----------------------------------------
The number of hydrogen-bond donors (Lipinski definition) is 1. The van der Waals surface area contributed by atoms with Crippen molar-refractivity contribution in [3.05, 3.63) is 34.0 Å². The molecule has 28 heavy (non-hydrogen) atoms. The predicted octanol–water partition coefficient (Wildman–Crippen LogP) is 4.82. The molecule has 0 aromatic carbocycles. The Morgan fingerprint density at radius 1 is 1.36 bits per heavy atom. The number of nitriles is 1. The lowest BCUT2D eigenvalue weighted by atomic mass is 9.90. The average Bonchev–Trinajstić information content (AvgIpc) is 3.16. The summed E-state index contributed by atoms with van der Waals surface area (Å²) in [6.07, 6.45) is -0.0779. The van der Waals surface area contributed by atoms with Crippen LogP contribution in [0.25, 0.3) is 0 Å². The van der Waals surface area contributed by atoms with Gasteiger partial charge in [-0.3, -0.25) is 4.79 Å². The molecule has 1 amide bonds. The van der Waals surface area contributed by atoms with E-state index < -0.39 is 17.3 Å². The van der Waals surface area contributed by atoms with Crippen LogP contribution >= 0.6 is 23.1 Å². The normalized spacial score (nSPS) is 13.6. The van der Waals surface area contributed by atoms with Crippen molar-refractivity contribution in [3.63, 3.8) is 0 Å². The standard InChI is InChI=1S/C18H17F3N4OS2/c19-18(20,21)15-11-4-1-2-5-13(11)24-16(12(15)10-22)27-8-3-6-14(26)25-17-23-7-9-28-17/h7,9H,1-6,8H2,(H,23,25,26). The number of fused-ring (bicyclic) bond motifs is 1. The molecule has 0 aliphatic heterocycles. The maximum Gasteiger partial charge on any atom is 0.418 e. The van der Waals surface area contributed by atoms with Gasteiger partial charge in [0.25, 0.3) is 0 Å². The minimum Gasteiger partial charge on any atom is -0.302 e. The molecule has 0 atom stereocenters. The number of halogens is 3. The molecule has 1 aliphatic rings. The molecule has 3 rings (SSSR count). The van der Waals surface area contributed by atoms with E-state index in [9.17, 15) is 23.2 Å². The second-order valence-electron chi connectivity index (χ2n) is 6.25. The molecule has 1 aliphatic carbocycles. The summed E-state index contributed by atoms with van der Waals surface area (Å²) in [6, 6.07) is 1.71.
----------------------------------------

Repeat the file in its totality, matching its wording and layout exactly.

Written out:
The number of hydrogen-bond donors (Lipinski definition) is 1. The van der Waals surface area contributed by atoms with Crippen molar-refractivity contribution in [3.05, 3.63) is 34.0 Å². The molecule has 28 heavy (non-hydrogen) atoms. The predicted octanol–water partition coefficient (Wildman–Crippen LogP) is 4.82. The molecule has 0 aromatic carbocycles. The Morgan fingerprint density at radius 1 is 1.36 bits per heavy atom. The number of nitriles is 1. The lowest BCUT2D eigenvalue weighted by atomic mass is 9.90. The average Bonchev–Trinajstić information content (AvgIpc) is 3.16. The summed E-state index contributed by atoms with van der Waals surface area (Å²) in [6.07, 6.45) is -0.0779. The van der Waals surface area contributed by atoms with Crippen LogP contribution in [0.25, 0.3) is 0 Å². The van der Waals surface area contributed by atoms with Gasteiger partial charge in [-0.3, -0.25) is 4.79 Å². The molecule has 1 amide bonds. The van der Waals surface area contributed by atoms with E-state index < -0.39 is 17.3 Å². The van der Waals surface area contributed by atoms with Crippen LogP contribution >= 0.6 is 23.1 Å². The normalized spacial score (nSPS) is 13.6. The van der Waals surface area contributed by atoms with Crippen molar-refractivity contribution in [3.63, 3.8) is 0 Å². The standard InChI is InChI=1S/C18H17F3N4OS2/c19-18(20,21)15-11-4-1-2-5-13(11)24-16(12(15)10-22)27-8-3-6-14(26)25-17-23-7-9-28-17/h7,9H,1-6,8H2,(H,23,25,26). The number of fused-ring (bicyclic) bond motifs is 1. The molecule has 0 aliphatic heterocycles. The maximum Gasteiger partial charge on any atom is 0.418 e. The van der Waals surface area contributed by atoms with Gasteiger partial charge in [0.25, 0.3) is 0 Å². The minimum Gasteiger partial charge on any atom is -0.302 e. The molecule has 0 atom stereocenters. The number of halogens is 3. The molecule has 1 aliphatic rings. The molecule has 3 rings (SSSR count). The van der Waals surface area contributed by atoms with E-state index in [9.17, 15) is 23.2 Å². The second-order valence-electron chi connectivity index (χ2n) is 6.25. The molecule has 1 aliphatic carbocycles. The summed E-state index contributed by atoms with van der Waals surface area (Å²) in [6, 6.07) is 1.71.